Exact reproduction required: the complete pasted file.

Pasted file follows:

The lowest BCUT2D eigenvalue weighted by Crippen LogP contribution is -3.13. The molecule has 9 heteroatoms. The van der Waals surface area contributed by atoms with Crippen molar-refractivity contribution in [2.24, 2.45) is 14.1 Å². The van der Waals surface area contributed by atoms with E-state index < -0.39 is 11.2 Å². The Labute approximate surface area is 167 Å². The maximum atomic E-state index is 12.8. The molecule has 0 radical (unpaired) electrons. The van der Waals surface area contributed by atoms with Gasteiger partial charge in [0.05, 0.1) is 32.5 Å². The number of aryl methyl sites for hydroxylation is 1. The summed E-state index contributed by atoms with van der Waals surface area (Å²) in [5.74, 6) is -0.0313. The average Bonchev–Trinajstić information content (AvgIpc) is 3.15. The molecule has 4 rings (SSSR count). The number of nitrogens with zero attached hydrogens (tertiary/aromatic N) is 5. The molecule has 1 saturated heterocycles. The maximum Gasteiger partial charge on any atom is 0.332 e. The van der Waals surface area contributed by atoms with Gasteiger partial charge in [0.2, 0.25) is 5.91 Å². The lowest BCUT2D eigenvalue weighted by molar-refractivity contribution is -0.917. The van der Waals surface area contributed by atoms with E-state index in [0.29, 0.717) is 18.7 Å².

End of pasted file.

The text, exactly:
The lowest BCUT2D eigenvalue weighted by Crippen LogP contribution is -3.13. The molecule has 9 heteroatoms. The van der Waals surface area contributed by atoms with Crippen molar-refractivity contribution in [2.24, 2.45) is 14.1 Å². The van der Waals surface area contributed by atoms with E-state index < -0.39 is 11.2 Å². The Labute approximate surface area is 167 Å². The maximum atomic E-state index is 12.8. The molecule has 0 radical (unpaired) electrons. The van der Waals surface area contributed by atoms with Gasteiger partial charge in [0.05, 0.1) is 32.5 Å². The number of aryl methyl sites for hydroxylation is 1. The summed E-state index contributed by atoms with van der Waals surface area (Å²) in [5.74, 6) is -0.0313. The average Bonchev–Trinajstić information content (AvgIpc) is 3.15. The molecule has 4 rings (SSSR count). The number of nitrogens with zero attached hydrogens (tertiary/aromatic N) is 5. The molecule has 1 saturated heterocycles. The maximum Gasteiger partial charge on any atom is 0.332 e. The van der Waals surface area contributed by atoms with Gasteiger partial charge in [0.2, 0.25) is 5.91 Å². The lowest BCUT2D eigenvalue weighted by molar-refractivity contribution is -0.917. The van der Waals surface area contributed by atoms with E-state index in [0.29, 0.717) is 18.7 Å².